Julian and I have had a great many adventures on public lands, riding our bike, kayaking, etc. In fact, most of our vacations are spent there. These places are supported by tax money, so get out there in nature, find something new, have a great adventure, and get your money's worth!

Friday, September 25, 2015


Just as yesterday was the perfect first day of fall, today is the perfect NEXT day of fall. It has been drippy. We bought a rain gauge at Goodwill this past Monday. It has dripped all day and the rain gauge remains empty. Farmville has a funny way of doing this. Our weather forecast for today was 70% chance of rain with accumulation of up to less than one tenth of an inch. Julian and I joke that what the weather man really means is cloudy with a heavy dew. But the grass is green and the dampness suits us just fine. We seeded the lawn last Friday and this is just the perfect weather for growing grass.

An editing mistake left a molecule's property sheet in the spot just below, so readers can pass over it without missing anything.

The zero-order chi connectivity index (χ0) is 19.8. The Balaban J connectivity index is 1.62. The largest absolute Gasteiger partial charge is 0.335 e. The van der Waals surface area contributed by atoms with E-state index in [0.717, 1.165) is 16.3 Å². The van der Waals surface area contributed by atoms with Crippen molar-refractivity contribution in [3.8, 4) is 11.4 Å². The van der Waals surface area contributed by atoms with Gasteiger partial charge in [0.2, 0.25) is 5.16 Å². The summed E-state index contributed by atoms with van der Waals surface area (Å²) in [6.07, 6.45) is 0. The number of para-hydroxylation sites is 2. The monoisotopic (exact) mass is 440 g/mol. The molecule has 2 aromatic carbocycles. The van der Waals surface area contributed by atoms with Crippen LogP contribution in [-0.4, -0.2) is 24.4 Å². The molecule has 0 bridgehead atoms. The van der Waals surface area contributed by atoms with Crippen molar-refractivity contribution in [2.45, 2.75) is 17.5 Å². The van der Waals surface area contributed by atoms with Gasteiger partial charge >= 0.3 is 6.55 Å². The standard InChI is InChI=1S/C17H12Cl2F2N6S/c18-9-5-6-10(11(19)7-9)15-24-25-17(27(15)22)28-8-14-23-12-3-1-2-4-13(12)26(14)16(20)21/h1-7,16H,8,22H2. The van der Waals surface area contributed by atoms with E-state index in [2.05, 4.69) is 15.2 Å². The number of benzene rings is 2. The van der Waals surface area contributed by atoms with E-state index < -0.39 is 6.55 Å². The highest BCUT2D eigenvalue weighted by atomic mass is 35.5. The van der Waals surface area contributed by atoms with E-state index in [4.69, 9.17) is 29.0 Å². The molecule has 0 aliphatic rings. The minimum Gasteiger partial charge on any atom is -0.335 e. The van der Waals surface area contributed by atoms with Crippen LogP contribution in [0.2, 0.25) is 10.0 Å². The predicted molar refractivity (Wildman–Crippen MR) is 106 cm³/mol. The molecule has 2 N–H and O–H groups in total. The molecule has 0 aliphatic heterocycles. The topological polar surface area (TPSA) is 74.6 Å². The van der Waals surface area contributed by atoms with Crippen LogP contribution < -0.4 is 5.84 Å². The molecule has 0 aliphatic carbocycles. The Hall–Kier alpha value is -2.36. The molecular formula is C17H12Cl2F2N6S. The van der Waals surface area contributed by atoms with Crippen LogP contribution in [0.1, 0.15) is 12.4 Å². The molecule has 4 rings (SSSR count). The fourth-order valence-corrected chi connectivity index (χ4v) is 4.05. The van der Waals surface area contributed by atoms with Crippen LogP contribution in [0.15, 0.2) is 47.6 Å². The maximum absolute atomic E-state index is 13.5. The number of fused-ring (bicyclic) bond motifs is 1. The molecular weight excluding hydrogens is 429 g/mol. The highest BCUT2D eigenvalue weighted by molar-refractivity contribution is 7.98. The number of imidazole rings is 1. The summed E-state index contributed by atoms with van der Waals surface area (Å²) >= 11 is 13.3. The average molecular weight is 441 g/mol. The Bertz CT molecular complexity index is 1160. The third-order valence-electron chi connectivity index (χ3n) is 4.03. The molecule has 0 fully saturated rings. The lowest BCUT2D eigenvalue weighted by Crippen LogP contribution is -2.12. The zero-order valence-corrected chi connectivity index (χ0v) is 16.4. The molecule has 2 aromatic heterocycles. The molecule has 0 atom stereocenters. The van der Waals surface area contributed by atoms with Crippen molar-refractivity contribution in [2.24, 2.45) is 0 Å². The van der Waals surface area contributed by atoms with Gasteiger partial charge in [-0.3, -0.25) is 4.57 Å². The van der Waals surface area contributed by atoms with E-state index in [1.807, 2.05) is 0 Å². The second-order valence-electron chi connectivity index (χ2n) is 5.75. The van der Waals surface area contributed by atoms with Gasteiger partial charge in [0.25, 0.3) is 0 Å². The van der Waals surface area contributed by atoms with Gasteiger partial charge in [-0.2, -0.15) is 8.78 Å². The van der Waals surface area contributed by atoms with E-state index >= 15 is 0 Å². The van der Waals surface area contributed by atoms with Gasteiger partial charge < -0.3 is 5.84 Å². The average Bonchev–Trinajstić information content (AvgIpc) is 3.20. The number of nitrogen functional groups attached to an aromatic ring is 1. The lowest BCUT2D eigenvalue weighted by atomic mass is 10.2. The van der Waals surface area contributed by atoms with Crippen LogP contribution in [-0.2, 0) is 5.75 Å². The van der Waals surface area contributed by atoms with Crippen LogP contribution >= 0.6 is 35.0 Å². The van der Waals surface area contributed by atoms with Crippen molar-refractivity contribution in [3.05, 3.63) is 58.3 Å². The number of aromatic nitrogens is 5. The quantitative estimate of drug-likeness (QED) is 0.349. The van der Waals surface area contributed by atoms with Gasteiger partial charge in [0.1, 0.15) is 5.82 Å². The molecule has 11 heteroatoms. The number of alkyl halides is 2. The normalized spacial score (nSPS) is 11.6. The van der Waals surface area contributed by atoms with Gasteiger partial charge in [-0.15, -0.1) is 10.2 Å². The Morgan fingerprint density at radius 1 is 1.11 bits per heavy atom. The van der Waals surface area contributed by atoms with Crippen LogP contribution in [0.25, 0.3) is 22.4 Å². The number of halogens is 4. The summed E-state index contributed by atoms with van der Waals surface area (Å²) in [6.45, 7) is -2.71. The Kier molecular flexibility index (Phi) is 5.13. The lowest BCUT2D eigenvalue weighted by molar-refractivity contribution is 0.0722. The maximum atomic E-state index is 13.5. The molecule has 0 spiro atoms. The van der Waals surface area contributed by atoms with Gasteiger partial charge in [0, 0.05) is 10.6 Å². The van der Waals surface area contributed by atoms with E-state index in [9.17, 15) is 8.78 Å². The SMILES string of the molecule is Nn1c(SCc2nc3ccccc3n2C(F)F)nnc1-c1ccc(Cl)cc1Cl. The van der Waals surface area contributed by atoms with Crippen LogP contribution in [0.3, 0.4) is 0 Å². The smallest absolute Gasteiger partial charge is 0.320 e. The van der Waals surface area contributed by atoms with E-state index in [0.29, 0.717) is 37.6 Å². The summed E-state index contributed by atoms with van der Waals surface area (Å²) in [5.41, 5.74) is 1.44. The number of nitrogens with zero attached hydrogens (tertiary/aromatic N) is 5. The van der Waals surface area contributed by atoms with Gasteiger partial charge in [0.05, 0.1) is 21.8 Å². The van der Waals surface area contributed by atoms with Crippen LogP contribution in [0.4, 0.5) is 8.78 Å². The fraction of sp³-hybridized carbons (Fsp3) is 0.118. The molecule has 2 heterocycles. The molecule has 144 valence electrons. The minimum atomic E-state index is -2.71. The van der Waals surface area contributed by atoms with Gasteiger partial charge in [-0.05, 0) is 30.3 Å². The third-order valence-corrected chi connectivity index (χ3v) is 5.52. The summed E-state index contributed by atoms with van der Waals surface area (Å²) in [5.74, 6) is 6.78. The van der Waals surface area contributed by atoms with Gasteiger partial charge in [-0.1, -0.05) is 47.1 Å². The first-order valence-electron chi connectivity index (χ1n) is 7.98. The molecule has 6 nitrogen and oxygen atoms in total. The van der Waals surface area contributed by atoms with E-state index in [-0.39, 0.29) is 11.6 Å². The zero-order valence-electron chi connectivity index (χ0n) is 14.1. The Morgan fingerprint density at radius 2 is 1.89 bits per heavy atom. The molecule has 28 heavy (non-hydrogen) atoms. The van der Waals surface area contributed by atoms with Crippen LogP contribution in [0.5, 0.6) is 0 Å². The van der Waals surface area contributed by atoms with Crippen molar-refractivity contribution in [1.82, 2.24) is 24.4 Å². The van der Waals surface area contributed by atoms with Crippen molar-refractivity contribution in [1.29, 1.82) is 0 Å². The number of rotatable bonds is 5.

The leaves are just beginning to think of changing. The ones on the ground already are just the weaklings, the ones that said this nasty dry spell was more than they can bear, they quit without even changing. They didn't "change" - they browned.

The vegetables do not know that fall is coming. I know and I am nervous. Please tomatoes, ripen and give me good seeds for next year. As I type this, I can see a squirrel feverishly searching for the perfect spot to cache his hickory nut. No, not beside the crape myrtle, not beside the bird feeder. Yes, right in the middle of the yard. He knows, and he is nervous.

Wednesday, September 23, 2015

{Yarn Along} Bean Trees

I will finish my Soft Shoulder Cowl this week. I had gotten stalled by my improv seed stitch not coming out like I wanted it to but I didn't know what to do from there. I am ripping back today and will count my stitches again to see if the knot stitch or the bee stitch is the best choice, as I need a certain number for either one.